Your goal with non-technical samples should be to show you can systematically break down a complex topic into discrete ideas, and then use those ideas to accomplish something.
Obviously, triple-check your work for spelling and grammar. Whether or not that really matters in industry is a separate issue, but you don’t want to give interviewers any easy way to disregard your work.
Questions you may be asked about the samples you select, and which you may want to preemptively answer:
1.Who was the audience? How did that influence your writing?
2. What unique challenge did this piece present? How did you overcome them?
3. What was the process of writing this like? What changes did you make along the way? Did you get any feedback? How did you address it?
When it comes to technical samples, do your best to have something! If there are any BADM writing classes available to you, take one! There are also some CS classes available to non-engineers (UI Design used to be one). If coursework isn’t an option, look for extracurriculars. Look for an Open Source Software project that might want help. Write up some Instructables for hobbies you’re passionate about. Overhaul the Wikipedia articles for something you’re interested in or have unique knowledge about. None of these may wind up being the centerpiece of your portfolio, but they’re solid evidence you can learn something technical and transform that information.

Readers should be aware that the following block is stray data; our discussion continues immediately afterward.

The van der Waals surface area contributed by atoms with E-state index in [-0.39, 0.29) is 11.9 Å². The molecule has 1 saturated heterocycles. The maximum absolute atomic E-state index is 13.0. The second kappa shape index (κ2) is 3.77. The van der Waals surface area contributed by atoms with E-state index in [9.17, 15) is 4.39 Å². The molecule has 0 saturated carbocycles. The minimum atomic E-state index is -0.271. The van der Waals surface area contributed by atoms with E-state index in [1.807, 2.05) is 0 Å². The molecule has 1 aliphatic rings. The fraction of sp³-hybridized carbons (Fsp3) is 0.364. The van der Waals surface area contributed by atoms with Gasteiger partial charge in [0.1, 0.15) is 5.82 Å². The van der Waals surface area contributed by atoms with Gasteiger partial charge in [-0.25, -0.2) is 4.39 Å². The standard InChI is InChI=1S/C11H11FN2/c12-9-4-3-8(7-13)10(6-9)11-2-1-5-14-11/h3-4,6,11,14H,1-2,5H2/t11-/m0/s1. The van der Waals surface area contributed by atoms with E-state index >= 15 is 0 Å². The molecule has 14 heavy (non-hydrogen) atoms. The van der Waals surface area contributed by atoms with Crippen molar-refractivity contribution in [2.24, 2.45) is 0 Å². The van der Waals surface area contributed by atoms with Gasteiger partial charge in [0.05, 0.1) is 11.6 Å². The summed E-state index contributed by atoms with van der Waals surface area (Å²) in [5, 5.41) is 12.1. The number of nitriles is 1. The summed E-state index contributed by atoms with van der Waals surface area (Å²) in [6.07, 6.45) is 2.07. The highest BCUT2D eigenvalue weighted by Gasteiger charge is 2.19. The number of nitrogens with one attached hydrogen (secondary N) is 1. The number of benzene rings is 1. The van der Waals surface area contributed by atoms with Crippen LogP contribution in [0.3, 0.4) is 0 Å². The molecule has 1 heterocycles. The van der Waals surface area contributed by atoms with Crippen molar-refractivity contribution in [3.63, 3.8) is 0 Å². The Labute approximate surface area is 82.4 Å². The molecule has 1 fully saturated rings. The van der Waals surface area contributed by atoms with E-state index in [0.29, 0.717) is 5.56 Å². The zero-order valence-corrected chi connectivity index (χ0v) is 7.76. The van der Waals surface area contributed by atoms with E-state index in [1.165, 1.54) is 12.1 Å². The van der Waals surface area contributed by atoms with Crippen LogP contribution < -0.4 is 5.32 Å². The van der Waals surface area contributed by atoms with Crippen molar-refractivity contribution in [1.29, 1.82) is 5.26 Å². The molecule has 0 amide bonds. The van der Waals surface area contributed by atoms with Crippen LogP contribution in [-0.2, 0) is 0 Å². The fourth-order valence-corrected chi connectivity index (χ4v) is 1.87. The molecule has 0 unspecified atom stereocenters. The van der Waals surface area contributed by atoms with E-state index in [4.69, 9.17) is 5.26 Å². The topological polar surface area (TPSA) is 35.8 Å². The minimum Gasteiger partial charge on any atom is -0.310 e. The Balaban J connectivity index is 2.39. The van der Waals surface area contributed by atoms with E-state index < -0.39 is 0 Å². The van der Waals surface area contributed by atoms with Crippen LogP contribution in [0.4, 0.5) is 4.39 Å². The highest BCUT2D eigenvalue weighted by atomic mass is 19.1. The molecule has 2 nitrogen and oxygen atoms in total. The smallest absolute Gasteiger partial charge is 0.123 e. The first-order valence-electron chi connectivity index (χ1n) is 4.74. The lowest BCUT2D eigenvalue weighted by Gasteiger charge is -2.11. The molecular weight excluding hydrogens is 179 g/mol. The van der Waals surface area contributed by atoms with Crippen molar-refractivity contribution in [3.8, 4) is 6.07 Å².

Your goal with a technical sample should be to show that you can take an idea that might be familiar to an industry expert and use common language to express that idea to someone who isn’t an expert yet.
All of that generally focuses on how to choose samples based on content, but I’d also suggest you consider samples that might have a unique format, especially if you know anything about a potential employer’s toolchain. A lot of tech writers will use InDesign, Illustrator, FrameMaker, or some kind of HTML-based tool. Demonstrable layout skills aren’t necessary, but can be a nice perk. You might consider re-working your samples with the trial version of InDesign to make it look slick, with a neat pull quote or info box. Even hosting your resume/portfolio on Github Pages could demonstrate some technical/design aptitude.
The major concerns you’re trying to address with writing samples are:
1) Can you write?
This should be a non-issue. Of course you can.
2) Can you learn an entirely new subject?
You and I know you can; few of us roll into undergrad with much Milton in our brain. Show them that you took on something big, hairy, and new.
3) Can you talk about a new concept with an insider?
Tech writers take expert-level info, break it down, and build their readers into experts a layer at a time. You want to show that you can talk about a complex topic in a simplified, but not simplistic, way.